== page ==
Healthcare cuts questioned by lawmakers
Lawmakers gathered on Tuesday to review one of the most controversial parts of this year's budget, the decision to dissolve a well-liked children's healthcare program.
Officials plan to begin shifting nearly 900,000 children from Healthy Families into the general Medi-Cal program, which reimburses doctors at a lower rate, in January. Critics are concerned children will get lower-quality healthcare while only saving the state $73 million annually, a tiny amount of California's $91.3-billion budget.
Diane Dooley, secretary of Health and Human Services, defended the transition as the best policy, even though it was first suggested as a way to cut costs.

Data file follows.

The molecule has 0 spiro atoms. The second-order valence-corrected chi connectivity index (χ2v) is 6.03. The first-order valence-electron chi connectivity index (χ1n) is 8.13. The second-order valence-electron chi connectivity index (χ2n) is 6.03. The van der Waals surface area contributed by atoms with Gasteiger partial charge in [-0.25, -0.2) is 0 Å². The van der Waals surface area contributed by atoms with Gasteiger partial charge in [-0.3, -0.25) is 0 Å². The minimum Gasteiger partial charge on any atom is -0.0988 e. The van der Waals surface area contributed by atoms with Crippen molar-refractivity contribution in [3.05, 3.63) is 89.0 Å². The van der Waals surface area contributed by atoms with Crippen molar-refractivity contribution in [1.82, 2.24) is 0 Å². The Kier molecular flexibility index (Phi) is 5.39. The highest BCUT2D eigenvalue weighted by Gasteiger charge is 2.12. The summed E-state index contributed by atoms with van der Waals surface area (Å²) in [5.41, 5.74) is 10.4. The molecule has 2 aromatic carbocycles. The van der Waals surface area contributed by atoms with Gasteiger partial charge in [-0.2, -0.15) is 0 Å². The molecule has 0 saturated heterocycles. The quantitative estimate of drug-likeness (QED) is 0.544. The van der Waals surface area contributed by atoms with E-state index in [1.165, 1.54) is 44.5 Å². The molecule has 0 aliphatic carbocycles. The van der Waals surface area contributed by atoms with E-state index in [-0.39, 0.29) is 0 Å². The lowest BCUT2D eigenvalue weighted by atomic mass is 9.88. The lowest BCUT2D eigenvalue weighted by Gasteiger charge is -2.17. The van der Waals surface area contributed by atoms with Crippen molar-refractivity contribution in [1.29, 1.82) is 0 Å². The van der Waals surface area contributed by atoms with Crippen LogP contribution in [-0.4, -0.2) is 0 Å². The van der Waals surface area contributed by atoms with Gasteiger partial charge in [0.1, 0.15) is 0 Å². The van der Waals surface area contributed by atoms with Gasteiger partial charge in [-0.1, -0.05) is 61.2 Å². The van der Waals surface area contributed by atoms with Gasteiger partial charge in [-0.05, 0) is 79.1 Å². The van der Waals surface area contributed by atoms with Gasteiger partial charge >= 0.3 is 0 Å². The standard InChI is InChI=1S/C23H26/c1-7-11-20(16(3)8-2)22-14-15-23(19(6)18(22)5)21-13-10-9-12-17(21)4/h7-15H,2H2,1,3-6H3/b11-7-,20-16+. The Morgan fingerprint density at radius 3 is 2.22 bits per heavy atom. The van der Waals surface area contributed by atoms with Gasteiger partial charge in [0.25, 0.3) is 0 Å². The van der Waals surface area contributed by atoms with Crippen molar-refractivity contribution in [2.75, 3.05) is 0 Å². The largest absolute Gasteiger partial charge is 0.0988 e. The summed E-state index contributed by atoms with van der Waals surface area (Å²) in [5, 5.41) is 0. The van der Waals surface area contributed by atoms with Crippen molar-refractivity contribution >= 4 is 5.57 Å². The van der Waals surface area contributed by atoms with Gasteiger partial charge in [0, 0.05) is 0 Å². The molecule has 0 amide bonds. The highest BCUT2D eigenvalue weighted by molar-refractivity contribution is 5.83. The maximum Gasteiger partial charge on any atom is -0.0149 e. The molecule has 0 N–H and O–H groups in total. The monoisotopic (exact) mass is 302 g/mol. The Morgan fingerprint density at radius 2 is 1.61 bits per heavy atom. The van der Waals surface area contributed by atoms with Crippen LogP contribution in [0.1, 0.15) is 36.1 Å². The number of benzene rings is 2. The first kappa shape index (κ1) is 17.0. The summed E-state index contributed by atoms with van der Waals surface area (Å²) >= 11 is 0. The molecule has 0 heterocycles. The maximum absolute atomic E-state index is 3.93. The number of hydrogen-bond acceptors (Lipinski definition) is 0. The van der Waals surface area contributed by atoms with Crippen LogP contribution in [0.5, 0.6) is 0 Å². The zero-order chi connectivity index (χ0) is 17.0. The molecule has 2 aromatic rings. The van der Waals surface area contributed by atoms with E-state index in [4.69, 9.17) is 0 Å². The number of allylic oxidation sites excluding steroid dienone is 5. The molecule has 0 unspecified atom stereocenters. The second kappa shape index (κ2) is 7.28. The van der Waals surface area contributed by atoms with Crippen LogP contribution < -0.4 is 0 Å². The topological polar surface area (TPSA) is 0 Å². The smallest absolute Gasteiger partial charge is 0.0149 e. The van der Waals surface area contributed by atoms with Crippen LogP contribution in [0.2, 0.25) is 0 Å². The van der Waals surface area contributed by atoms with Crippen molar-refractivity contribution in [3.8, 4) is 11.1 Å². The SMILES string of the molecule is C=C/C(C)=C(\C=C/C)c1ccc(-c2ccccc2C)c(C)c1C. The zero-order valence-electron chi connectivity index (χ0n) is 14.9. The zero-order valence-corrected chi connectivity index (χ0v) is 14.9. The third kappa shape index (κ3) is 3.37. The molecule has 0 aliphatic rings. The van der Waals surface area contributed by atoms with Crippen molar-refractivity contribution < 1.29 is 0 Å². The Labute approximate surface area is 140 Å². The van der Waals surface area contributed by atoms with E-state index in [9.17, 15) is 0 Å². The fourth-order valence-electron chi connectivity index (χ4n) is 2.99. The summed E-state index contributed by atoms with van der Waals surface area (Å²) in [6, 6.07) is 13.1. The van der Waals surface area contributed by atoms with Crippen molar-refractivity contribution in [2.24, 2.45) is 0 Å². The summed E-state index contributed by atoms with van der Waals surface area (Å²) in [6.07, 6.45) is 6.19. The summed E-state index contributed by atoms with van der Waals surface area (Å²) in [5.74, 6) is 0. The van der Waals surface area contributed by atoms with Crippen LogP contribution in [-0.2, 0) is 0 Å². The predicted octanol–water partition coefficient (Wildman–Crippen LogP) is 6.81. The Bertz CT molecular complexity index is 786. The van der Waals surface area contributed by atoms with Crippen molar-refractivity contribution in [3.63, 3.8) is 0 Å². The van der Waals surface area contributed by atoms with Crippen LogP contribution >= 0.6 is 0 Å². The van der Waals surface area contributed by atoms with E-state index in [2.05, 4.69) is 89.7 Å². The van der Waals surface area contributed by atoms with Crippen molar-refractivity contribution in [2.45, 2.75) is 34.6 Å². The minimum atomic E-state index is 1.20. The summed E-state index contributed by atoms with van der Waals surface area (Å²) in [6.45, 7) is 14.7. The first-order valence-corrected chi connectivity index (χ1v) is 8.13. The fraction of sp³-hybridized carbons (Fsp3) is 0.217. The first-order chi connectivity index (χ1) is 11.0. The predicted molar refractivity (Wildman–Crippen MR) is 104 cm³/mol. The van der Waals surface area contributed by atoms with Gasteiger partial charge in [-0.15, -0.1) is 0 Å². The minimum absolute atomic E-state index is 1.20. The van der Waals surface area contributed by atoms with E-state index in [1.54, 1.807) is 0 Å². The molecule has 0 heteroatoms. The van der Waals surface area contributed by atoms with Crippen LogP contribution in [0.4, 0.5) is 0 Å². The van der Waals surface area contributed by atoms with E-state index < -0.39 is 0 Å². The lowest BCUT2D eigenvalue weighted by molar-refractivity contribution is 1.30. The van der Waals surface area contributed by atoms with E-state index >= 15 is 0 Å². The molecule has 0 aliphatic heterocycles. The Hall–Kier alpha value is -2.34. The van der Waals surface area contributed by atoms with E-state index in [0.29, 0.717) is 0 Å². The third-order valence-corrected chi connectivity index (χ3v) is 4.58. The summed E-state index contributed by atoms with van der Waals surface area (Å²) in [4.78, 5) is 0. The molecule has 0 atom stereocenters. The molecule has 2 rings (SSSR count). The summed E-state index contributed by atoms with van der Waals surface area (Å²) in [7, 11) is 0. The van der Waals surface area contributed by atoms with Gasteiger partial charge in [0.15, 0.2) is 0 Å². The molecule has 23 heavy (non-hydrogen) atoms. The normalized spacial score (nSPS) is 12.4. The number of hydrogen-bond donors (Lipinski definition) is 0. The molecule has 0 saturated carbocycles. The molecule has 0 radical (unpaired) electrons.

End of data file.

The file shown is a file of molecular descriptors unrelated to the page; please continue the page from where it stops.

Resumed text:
Although there may be bumps in the road, she said, "we will get over those bumps, and we’ll keep moving forward."
The future of the Healthy Families program was the subject of intense negotiations between Democratic lawmakers and Gov. Jerry Brown, and Republicans also made a bid to rescue the program.
At Tuesday's hearing, Sen. Roderick Wright (D-Inglewood) criticized the end of Healthy Families, saying "it does not appear the cost is worth what we’re going to save."
Toby Douglas, director of the Department of Health Care Services, conceded that medical providers would be paid less under the state's plan but insisted that "there will be no impact on the kids."
Sen. Mark Leno (D-San Francisco), right, and Senate President Pro Tem Darrell Steinberg (D-Sacramento) discuss the budget deal reached with Gov. Jerry Brown in June. Credit: Rich Pedroncelli / Associated Press